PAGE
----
This is a question that Humane Society International will pose to senators inquiring into the Government’s latest bill to amend our national environment laws.


We have been invited to give evidence to the senate committee hearing into the Environment Protection and Biodiversity Conservation (Standards and Assurance) Amendment Bill 2021.


The Bill is proposing to establish standards for decision making on environmental matters of national importance – matters like World Heritage sites, internationally significant wetlands, species threatened with extinction and the migratory species we share with other countries. The Bill also proposes an Assurance Commissioner to ensure that decisions stick to the standards. You would think these would be positive developments for us to welcome and I really wish we could. Sadly, we will be telling senators that there are some serious problems with what is proposed.


The first problem is that the standards the Government is proposing are shockingly bad as regular readers of our blog will have read before. They won’t improve decision making.


A second problem is that the Assurance Commissioner isn’t going to have any real teeth to pull up poor decision making. They will only be able to report on problems when they have become persistent and systemic, rather intervening on individual projects going awry.


A third problem is the weak standards and assurance system is proposed to oversee the devolution of powers for these nationally important matters to states and territories, and local governments. Our regular readers will know we think devolution is a grave risk to our most precious places and precarious species.


A fourth problem is this business of the public interest. The bill will allow the federal environment minister to take a decision that goes against the standards if they think it is in the ‘public interest’. The Bill doesn’t propose any real constraint on the minister’s discretion for what developments are in the public interest. A new dam, a road, a coal mine?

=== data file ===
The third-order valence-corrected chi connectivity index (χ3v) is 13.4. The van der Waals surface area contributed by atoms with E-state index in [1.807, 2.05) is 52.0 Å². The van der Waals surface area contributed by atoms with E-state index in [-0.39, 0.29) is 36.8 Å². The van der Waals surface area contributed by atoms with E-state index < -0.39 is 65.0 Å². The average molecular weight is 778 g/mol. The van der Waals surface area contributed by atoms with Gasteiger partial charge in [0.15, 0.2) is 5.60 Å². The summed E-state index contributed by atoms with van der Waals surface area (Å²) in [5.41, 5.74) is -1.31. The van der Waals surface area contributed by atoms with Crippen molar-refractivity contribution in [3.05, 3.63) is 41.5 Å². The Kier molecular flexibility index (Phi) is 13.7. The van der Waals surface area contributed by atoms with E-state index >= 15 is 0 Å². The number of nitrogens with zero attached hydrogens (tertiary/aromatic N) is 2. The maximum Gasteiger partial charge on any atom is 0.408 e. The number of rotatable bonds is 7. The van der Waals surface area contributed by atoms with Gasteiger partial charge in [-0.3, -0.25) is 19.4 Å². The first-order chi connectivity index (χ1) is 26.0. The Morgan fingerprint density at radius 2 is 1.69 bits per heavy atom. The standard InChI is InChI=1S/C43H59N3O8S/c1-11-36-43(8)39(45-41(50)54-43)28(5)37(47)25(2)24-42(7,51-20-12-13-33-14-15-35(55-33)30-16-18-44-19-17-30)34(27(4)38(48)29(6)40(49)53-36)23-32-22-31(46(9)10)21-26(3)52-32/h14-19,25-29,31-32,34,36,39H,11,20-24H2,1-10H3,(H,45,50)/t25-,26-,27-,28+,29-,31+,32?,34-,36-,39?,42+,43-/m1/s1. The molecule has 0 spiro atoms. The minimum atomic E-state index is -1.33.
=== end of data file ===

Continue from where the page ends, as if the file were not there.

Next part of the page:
The exemption is also wholly unnecessary. The objects of EPBC Act already allow–if not encourage–the environment minister to weigh up short and long-term socio-economic interests with environment factors when approving developments. The EPBC Act also already has an exemption for the national interest. And the current national interest exemption has already been badly abused. Public interest has an even lower threshold than national interest because a public interest could be very localized.


One example of how the national interest exemption has been abused to allow harm to an endangered species is what HSI calls ‘Bat-gate’. It was April 2016 when a spotted gum flowering event saw an influx of about 100,000 grey-headed flying foxes come to roost in Batemans Bay.


Unbeknownst to the flying-foxes, they had arrived in the wrong place at the wrong time–the home of a marginal seat in the lead up to the federal election in July. Undoubtedly noisy and smelly, local residents were not happy. But since this was roughly a quarter of the remaining population for this threatened species, moving on these hungry animals would undoubtedly have a significant impact on them. The existing national interest exemption was used to bypass the usual environmental assessment process to approve dispersing the colony in time for the election. As if we couldn’t already see how blatantly political this all was, the Government even boasted about their ability to banish the bats in their election flyers.



With all of its many flaws, and a dangerous new exemption, Humane Society International Australia will be urging senators not to pass this Bill. Alongside the streamlining bill to devolve environment decision making to states and territories, it will make the extinction crisis worse. 


Nicola Beynon is Head of Campaigns for Humane Society International in Australia. She has been attending International Whaling Commission meetings as a NGO advisor on Australian Government delegations for two decades. She was formerly a member of the Australian Recovery Team for humpback whales. A career highlight at HSI was taking the Japanese whalers to court and winning.



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